Michigan Farm Bureau v. Hare (State Report Title: Michigan Farm Bureau v. Secretary of State), 13

CourtSupreme Court of Michigan
Writing for the CourtPER CURIAM; ADAMS
Citation151 N.W.2d 797,379 Mich. 387
PartiesMICHIGAN FARM BUREAU et al., Plaintiffs and Appellants, v. James M. HARE et al., Defendants and Appellees.
Docket NumberNo. 13,13
Decision Date21 July 1967
Bernard J. Fieger and Tom Downs, Detroit, William Wilkinson, Lansing, of counsel for plaintiffs and appellants, by Tom Downs, Detroit

Frank J. Kelley, Atty. Gen., Robert A. Derengoski, Sol. Gen., Lansing, for defendants-appellees.

MacLean, Seaman & Laing, Lansing, for Michigan Retailers Assn. and Citizens Committee for Daylight Saving Time Referendum.

Before the Entire Bench (except DETHMERS, C.J.)


By order for by-pass and summary hearing entered May 23 last the Court has concerned its appellate function with the reserved referendary power and procedure appearing in the first two paragraphs of section 9 of article II of the

Constitution of 1963. See margin below. 1 It has approached the primary question thus far determined (order of June 9, 1967; appendix) with attention concentrated from the beginning on the all important duty of the judiciary when constitutional provisions are brought up for interpretation and application. That duty is to ascertain as best the Court may the general understanding and therefore the uppermost or dominant purpose of the people when they approved the provision or [379 Mich. 391] provisions thus brought up. To quote Mr. Justice Story

'Constitutions are not designed for metaphysical or logical subtleties, for niceties of expression, for critical propriety, for elaborate shades of meaning, or for the exercise of philosophical acuteness or judicial research. They are instruments of a practical nature, founded on the common business of human life, adapted to common wants, designed for common use, and fitted for common understandings. The people make them, the people adopt them, the people must be supposed to read them, with the help of common sense, and cannot be presumed to admit in them any recondite meaning or any extraordinary gloss.' (1 Story, Constitution (5th ed), § 451, p 345.)';

and Mr. Justice Cooley (from May v. Topping, 65 W.Va. 656, 660, 64 S.E. 848):

'A Constitution is made for the people and by the people. The interpretation that should be given it is that which reasonable minds, the great mass of the people themselves, would give it; 'for as the Constitution does not derive its force from the convention which framed, but from the people who ratified it, the intent to be arrived at is that of the people, and it is not to be supposed that they have looked for any dark or abstruse meaning in the words employed, But rather that they have accepted them in the sense most obvious to the common understanding, and ratified the instrument in the belief that that was the sense designed to be conveyed.' Cooley's Const.Lim. 81.'

Plaintiffs contend under the two mentioned paragraphs that the aforesaid reserved power cannot 'properly' be invoked as against a legislative measure given immediate effect until end of the legislative session during which that measure was enacted and [379 Mich. 392] given such effect. The defendants, supported by the attorney general, stand for the contrary view. This is the primary question to which we have referred.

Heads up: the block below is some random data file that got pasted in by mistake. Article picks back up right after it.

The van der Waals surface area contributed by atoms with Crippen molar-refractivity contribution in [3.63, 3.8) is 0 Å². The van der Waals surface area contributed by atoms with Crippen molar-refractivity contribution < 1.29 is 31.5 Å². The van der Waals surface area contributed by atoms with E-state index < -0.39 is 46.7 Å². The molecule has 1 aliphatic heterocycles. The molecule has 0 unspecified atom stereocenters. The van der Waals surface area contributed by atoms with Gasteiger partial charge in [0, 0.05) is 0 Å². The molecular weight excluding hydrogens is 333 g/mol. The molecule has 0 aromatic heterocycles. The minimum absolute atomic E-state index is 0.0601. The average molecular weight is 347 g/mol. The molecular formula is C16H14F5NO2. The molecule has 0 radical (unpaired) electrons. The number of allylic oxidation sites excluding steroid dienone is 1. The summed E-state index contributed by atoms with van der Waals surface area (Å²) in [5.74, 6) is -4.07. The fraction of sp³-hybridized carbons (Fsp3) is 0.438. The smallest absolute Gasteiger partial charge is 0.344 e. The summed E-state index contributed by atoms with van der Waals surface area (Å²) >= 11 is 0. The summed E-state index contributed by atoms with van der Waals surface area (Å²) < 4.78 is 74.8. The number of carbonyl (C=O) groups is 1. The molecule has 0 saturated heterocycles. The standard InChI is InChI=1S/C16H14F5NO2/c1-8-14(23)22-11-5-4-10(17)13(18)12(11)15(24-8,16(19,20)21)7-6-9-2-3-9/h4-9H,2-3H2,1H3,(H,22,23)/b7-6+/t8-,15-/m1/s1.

The attorney general advises, in his brief:

'On April 13, 1966 the United States Congress enacted the Uniform Time Act of 1966, being Public Law 89--387 of the 89th Congress. 2 This act imposes uniform daylight saving time upon all states during the period beginning the last Sunday in April of each year and terminating on the last Sunday in October of each

year; but Section 3(a) of said congressional act specifically provides that

"* * * except that any State may by law exempt itself from the provisions of this subsection providing for the advancement of time, but only if such law provides that the entire State (including all political subdivisions thereof) shall observe the standard time otherwise applicable under such sections 261--264, as so modified, during such period.'

'The Michigan legislature enacted and the Governor signed Senate Bill No. 1 which is denoted Act 6, Public Acts of 1967, giving said act an immediately effective date of March 24, 1967.

'Following enactment of Act 6, PA 1967, certain individuals and groups publicly announced their plans to circulate a referendum petition with the intention of filing such petition as soon as a sufficient number of signatures had been obtained. These individuals and groups did, in fact, circulate such referendum petition and filed same with the State Board of Canvassers.'

A number of warring rules for construction of those pivotal words, 'within 90 days following the [379 Mich. 393] final adjournment of the legislative session at which the law was enacted.', are urged upon us. It is said on the one hand that 'strict' construction is in order and that, if the worded purpose is at all doubtful, it should be resolved 'in favor of the legislative process and against the referendum process.' On the other, citing authority that the word 'within' as employed in statutes providing time for the taking of legal action means 'not beyond,' or 'not later than,' or 'any time before.' 3 it is alleged that 'within' does not fix the first point of time; that it does fix the limit beyond which action may not be taken.

The issue is not without difficulty. There is nevertheless an overriding rule of constitutional construction which requires that the commonly understood referral process, forming as it does a specific power the people themselves have expressly reserved, be saved if possible as against conceivable if not likely evasion or parry by the legislature. That rule is, in substance, that no court should so construe a clause or section of a constitution as to impede or defeat its generally understood ends when another construction thereof, equally concordant with the words and sense of that clause or section, will guard and enforce those ends. The rule seems to have originated with the handing down of Prigg v. Commonwealth of Pennsylvania, 41 U.S. 539, 612, 10 L.Ed. 1060: